Animation Cel-ebration
April 16, 2024 posted by Michael Lyons

Remembering “Scooby’s All-Star Laff-A-Lympics”

September has always heralded the somber end of summer and the inevitable start of the school year. For several generations however, the sad farewell to vacation days and re-emergence of three ring binders came with only one glimmer of light: the beginning of a new Season of Saturday Morning TV.

Forty-Six years ago, Saturday Morning Cartoons were in the midst of their own “Golden Age” and one show was about to emerge that would represent the pinnacle of this era: Scooby’s All-Star Laff-A-Lympics.

From Hanna-Barbara, the Studio synonymous with Saturday morning, Laff-A-Lympics, which debuted on September 10th, 1977 on ABC was something that had never been done before: a two-hour (!) show that featured some of Hanna-Barbera’s most famous cartoon stars.

The show itself was made up four parts, each about a half hour long: the mysteries of Scooby-Doo, Dynomutt, a bionic super dog of sorts and Captain Caveman, the world’s first super hero.

But the focal point of the show was Laff-A-Lympics. Inspired by both the popularity of the 1976 Olympics and the success of ABC’s special “Batle of the Network Stars,” Hanna-Barbara pitted a number of characters its studio had created against each other in Olympic-like feats of strength.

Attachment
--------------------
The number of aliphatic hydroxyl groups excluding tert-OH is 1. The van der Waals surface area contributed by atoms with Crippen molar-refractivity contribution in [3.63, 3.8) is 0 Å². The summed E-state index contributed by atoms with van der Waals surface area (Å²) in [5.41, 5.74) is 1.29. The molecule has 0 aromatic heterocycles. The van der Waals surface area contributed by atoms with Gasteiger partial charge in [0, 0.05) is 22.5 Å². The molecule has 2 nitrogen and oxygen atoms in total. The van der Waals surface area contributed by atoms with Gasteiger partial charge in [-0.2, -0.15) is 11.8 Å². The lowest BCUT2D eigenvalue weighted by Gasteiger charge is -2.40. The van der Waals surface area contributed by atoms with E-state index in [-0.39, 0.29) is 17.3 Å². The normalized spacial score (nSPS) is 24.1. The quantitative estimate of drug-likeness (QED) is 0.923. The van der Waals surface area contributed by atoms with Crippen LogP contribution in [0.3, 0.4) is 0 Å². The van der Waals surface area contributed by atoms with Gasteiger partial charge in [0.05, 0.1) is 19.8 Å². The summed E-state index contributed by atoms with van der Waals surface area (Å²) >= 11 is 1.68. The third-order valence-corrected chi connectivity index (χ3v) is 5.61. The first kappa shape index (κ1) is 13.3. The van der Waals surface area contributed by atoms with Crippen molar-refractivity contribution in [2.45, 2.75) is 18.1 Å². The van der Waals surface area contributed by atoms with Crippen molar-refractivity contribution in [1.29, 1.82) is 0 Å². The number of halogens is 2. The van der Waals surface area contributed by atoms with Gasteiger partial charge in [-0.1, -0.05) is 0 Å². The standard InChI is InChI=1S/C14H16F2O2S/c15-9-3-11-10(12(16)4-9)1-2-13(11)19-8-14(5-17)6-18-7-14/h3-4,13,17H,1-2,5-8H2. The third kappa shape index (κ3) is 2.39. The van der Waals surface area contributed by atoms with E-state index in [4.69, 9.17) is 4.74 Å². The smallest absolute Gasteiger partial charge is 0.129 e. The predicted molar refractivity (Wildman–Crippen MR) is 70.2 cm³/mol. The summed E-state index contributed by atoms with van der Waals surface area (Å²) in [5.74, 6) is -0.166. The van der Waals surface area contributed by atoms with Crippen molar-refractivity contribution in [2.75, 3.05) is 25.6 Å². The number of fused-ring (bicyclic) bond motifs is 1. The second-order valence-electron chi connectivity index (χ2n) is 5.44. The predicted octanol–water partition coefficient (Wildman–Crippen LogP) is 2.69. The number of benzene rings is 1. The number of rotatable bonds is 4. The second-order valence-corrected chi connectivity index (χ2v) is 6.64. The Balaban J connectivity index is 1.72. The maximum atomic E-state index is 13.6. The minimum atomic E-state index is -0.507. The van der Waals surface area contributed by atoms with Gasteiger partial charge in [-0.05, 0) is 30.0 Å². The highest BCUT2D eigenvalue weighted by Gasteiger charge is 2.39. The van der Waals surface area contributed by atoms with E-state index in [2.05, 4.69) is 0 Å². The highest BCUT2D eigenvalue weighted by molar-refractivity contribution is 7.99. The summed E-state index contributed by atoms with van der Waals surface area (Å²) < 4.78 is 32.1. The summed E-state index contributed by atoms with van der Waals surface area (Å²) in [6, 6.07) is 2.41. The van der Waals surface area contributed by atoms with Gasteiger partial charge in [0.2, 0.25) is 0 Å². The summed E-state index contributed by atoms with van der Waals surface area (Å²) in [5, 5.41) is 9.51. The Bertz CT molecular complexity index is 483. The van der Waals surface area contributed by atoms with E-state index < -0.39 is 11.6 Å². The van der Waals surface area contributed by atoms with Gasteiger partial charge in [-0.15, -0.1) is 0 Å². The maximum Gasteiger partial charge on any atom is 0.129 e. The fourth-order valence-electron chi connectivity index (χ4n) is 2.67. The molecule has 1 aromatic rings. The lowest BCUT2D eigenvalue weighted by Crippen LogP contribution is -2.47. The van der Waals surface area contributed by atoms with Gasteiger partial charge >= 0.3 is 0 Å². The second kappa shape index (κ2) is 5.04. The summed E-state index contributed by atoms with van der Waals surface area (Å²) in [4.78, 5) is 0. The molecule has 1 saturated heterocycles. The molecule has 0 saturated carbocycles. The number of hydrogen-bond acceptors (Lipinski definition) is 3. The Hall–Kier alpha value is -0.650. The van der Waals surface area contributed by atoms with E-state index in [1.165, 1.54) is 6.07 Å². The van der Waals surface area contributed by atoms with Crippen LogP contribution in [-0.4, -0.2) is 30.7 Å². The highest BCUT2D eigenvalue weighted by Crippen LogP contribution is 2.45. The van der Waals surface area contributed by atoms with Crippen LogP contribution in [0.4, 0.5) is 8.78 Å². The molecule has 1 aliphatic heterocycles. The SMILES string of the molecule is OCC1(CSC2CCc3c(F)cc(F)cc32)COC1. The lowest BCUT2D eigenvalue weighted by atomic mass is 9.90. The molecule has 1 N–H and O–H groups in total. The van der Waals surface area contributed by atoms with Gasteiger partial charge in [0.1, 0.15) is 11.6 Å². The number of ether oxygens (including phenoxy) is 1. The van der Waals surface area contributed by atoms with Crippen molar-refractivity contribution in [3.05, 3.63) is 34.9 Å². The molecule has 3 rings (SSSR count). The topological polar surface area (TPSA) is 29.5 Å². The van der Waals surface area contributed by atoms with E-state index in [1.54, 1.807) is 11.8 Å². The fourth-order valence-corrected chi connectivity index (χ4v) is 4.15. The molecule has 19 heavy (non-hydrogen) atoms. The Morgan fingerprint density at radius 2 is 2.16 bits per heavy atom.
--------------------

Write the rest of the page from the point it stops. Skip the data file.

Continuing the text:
There was the “Yogi Yahooes,” led by Captain Yogi Bear, a team made up of most of HB’s earliest TV stars, such as Huckleberry Hound, Quick Draw McGraw and Wally Gator, just to name a few.

“The Scooby-Doobies,” were led by Captain Scooby-Doo and the team was made up of more “recent” stars (in ’70’s terms) such as Shaggy, Speed Buggy and Hong Kong Phooey.

Then, there were the villainous “Really Rottens,” which were made up of a series of Hanna Barbera “bad guys.” The Captain was Mumbley, the snickering dog who was actually a “good guy” just one season before in his own show, in which he played a detective.

Mumbley was actually forced into the “dark side,” due to a rights issue. The HB studio originally wanted Dick Datstardly and Mutley, from “Wacky Races,” but the rights issue prevented that (the same happened when members of “Josie and the Pussycats” were supposed to join the “Scooby-Doobies”).